JFS ad­mis­sions to be chal­lenged in court

The Jewish Chronicle - - NEWS - BY LEON SY­MONS

EUROPE’S LARGEST Jewish school’s pol­icy of ad­mit­ting only chil­dren who are recog­nised as be­ing Jewish by the Of­fice of the Chief Rabbi is to be chal­lenged in court.

The le­gal chal­lenge fol­lows the re­sult of an in­quiry into JFS’s ad­mis­sions cri­te­ria by the Of­fice of the Schools Ad­ju­di­ca­tor, in re­sponse to com­plaints by two sets of par­ents, one of whom has cho­sen to re­main anony­mous. The par­ents were sup­ported by Brent Coun­cil.

The ad­ju­di­ca­tor, Philip Hunter, said in his re­port that the main ad­mis­sion pol­icy, whereby only ha­lachi­cally Jewish chil­dren are ac­cepted, did not break the Race Re­la­tions Act 1976 be­cause it was a re­li­gious rather than a race is­sue.

How­ever, Dr Hunter ad­mit­ted that the ques­tion of whether the pol­icy con­tra­vened the Act was “a very dif­fi­cult one” that had to be de­cided by a court. His of­fice’s spokesman said later that such a de­ter­mi­na­tion was “out­side the nor­mal ex­per­tise or com­pe­tence of a schools ad­ju­di­ca­tor”.

But Dr Hunter or­dered the school to re­move im­me­di­ately two cri­te­ria for un­der-sub­scrip­tion that favour ap­pli­ca­tions from chil­dren with one Jewish par­ent or one or more Jewish grand­par­ents, say­ing that they “may con­flict with the pro­hi­bi­tion on in­di­rect racial dis­crim­i­na­tion”.

The par­ent who was ready to be iden­ti­fied, David Light­man — whose wife Kate is head of English at JFS — said: “We are all de­lighted that the ad­ju­di­ca­tor saw the ad­mis­sions cri­te­ria as con­fus­ing and un­fair. His de­ci­sion on un­der-sub­scrip­tion was a sig­nif­i­cant vic­tory for us. But his rul­ing on the main ad­mis­sion pol­icy was il­log­i­cal and per­verse.

“I will now seek a ju­di­cial re­view of the de­ci­sion not to re­move the main pol­icy, be­cause the ba­sic prob­lem still re­mains: the child of an athe­ist fam­ily, whose mother was born Jewish, would take prece­dence [for ad­mis­sion to the school] over a fam­ily whose mother was con­verted by a for­eign rabbi but who keep kosher, go to shul reg­u­larly and con­trib­ute to com­mu­nal life.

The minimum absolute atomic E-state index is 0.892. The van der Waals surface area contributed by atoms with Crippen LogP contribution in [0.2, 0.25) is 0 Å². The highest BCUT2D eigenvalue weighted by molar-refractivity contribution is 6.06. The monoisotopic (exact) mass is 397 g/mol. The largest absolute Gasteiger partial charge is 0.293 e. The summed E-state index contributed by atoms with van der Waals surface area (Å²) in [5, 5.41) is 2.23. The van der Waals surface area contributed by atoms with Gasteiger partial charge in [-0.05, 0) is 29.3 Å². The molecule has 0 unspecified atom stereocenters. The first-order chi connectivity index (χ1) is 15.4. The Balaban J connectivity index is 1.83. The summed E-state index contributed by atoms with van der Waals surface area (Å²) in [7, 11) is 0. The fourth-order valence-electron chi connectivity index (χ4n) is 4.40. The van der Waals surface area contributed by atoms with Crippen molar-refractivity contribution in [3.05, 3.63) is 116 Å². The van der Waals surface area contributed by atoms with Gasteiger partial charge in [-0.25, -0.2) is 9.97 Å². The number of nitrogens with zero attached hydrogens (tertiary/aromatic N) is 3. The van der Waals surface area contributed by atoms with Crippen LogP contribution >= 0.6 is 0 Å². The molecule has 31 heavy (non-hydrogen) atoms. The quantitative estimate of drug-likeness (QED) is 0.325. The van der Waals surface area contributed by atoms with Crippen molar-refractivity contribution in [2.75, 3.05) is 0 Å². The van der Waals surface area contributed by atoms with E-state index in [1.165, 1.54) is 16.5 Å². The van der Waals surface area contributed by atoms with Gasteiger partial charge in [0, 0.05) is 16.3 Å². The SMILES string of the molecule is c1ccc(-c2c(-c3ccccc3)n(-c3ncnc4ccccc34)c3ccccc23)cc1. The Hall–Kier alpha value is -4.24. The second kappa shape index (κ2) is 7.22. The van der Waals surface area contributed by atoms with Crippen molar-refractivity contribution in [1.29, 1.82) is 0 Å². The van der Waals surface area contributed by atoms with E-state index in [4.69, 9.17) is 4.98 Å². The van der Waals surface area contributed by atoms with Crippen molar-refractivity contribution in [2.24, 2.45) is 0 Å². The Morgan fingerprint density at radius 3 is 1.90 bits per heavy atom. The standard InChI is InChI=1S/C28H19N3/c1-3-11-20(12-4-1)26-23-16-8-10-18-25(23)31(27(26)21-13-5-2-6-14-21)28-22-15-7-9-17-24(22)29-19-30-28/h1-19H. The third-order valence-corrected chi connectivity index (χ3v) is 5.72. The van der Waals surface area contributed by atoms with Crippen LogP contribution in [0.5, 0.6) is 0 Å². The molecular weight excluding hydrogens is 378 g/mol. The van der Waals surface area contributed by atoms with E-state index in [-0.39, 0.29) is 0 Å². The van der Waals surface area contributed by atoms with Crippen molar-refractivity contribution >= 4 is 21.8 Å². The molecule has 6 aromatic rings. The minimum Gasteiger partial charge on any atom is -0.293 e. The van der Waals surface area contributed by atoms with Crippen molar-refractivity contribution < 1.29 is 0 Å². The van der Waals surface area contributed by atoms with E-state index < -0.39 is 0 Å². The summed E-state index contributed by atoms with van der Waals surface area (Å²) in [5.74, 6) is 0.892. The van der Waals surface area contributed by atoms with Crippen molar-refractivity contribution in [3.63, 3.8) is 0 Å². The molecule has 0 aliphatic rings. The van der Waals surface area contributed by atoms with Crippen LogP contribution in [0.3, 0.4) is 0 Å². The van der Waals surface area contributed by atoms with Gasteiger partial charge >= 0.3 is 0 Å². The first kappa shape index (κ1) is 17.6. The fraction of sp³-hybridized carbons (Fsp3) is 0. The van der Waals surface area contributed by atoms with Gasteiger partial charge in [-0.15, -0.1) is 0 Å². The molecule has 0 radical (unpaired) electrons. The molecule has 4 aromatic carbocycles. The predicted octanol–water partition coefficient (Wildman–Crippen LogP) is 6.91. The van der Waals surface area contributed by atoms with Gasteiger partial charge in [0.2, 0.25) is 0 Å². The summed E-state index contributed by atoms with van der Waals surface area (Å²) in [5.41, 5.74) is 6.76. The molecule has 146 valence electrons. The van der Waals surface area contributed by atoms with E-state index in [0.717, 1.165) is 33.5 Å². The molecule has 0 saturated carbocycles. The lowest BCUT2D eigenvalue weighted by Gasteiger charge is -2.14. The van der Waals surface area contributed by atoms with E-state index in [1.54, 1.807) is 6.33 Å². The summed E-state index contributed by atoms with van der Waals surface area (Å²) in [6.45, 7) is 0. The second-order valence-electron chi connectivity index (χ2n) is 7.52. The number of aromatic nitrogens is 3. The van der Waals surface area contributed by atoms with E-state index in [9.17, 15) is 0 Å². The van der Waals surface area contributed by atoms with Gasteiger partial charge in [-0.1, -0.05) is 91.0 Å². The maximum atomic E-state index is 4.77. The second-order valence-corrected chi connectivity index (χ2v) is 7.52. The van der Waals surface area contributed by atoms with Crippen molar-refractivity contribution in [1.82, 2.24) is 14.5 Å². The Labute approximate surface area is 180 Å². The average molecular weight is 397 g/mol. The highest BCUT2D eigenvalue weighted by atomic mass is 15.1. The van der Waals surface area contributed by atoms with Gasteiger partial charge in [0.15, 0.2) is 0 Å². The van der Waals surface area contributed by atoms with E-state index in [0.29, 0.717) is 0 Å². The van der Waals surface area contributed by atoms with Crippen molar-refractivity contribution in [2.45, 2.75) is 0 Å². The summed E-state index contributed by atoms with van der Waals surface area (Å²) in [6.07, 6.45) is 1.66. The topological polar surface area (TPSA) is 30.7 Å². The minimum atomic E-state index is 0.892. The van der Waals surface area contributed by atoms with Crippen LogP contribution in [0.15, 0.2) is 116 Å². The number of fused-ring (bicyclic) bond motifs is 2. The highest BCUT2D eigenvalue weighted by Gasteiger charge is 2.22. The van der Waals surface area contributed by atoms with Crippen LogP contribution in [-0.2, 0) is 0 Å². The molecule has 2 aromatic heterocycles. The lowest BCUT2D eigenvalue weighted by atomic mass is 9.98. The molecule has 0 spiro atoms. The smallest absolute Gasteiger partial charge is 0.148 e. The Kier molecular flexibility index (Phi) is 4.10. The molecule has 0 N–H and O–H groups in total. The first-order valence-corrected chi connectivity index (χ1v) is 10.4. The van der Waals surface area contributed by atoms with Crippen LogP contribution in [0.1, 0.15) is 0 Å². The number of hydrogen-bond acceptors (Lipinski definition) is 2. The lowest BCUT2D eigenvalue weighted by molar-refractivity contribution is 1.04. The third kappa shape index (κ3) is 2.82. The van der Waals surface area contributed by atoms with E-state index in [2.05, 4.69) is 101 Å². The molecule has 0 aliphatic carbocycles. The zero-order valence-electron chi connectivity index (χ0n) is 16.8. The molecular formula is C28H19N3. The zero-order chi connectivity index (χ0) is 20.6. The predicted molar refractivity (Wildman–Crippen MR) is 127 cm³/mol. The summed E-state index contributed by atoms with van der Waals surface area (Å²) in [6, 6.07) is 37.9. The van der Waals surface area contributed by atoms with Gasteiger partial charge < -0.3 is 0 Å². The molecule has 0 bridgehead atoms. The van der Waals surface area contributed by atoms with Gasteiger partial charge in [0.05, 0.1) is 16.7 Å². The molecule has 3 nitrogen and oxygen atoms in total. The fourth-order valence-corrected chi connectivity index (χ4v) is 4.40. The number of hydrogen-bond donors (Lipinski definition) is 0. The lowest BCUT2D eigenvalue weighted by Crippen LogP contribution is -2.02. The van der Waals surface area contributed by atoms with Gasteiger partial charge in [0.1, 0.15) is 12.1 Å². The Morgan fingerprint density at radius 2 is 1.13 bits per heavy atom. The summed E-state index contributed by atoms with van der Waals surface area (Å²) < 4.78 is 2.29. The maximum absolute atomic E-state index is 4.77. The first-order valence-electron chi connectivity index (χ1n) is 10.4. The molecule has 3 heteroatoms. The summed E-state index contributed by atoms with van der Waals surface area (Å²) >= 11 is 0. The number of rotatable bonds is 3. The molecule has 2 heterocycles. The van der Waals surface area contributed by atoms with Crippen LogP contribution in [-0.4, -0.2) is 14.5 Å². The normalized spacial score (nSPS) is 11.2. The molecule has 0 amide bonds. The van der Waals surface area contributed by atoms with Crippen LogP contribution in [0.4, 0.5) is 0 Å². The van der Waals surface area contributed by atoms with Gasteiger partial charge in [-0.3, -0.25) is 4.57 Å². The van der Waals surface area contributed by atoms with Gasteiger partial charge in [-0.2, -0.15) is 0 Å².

“That fun­da­men­tal is­sue has not been dealt with. I will not rest un­til it is and I have jus­tice for my fam­ily,” said Mr Light­man.

A spokesper­son for JFS said it was “greatly re­as­sur­ing” that the de­ter­mi­na­tion of the cri­te­ria for ad­mis­sion had been con­firmed as be­ing a re­li­gious, not a racial mat­ter, “and the author­ity of the Of­fice of the Chief Rabbi to de­ter­mine the Jewish sta­tus of our ap­pli­cants has been con­firmed”.

The school, he said, would re­spond to the ad­ju­di­ca­tor ap­pro­pri­ately.

The Light­man fam­ily’s case first came to light in Au­gust 2005 when their daugh­ter, Maya, was turned down for a place at JFS.

It was the sec­ond case that year where the Lon­don Beth Din ques­tioned the con­ver­sion of moth­ers who had been con­verted in Is­rael.

The first case in­volved He­len Sa­gal, who ap­plied to JFS for a place for her son, Guy. Af­ter a six-month bat­tle, Mrs Sa­gal was told by Chief Rabbi Sir Jonathan Sacks that there were “ir­reg­u­lar­i­ties” in her Is­raeli con­ver­sion that meant it would not be recog­nised.

In the case of Mrs Light­man, the Beth Din said she had en­tered a “for­bid­den” mar­riage be­cause Mr Light­man is a Co­hen. Mem­bers of the priestly caste are not per­mit­ted to marry con­verts.

Mrs Sa­gal told the JC this week: “I gave a wit­ness state­ment to the Light­mans’ so­lic­i­tor and I would be happy to con­tinue sup­port­ing them at a ju­di­cial re­view. For us it wasn’t just about get­ting my son into school. It was about be­ing ac­cepted as Jewish.”


JFS pupils at the Ken­ton cam­pus

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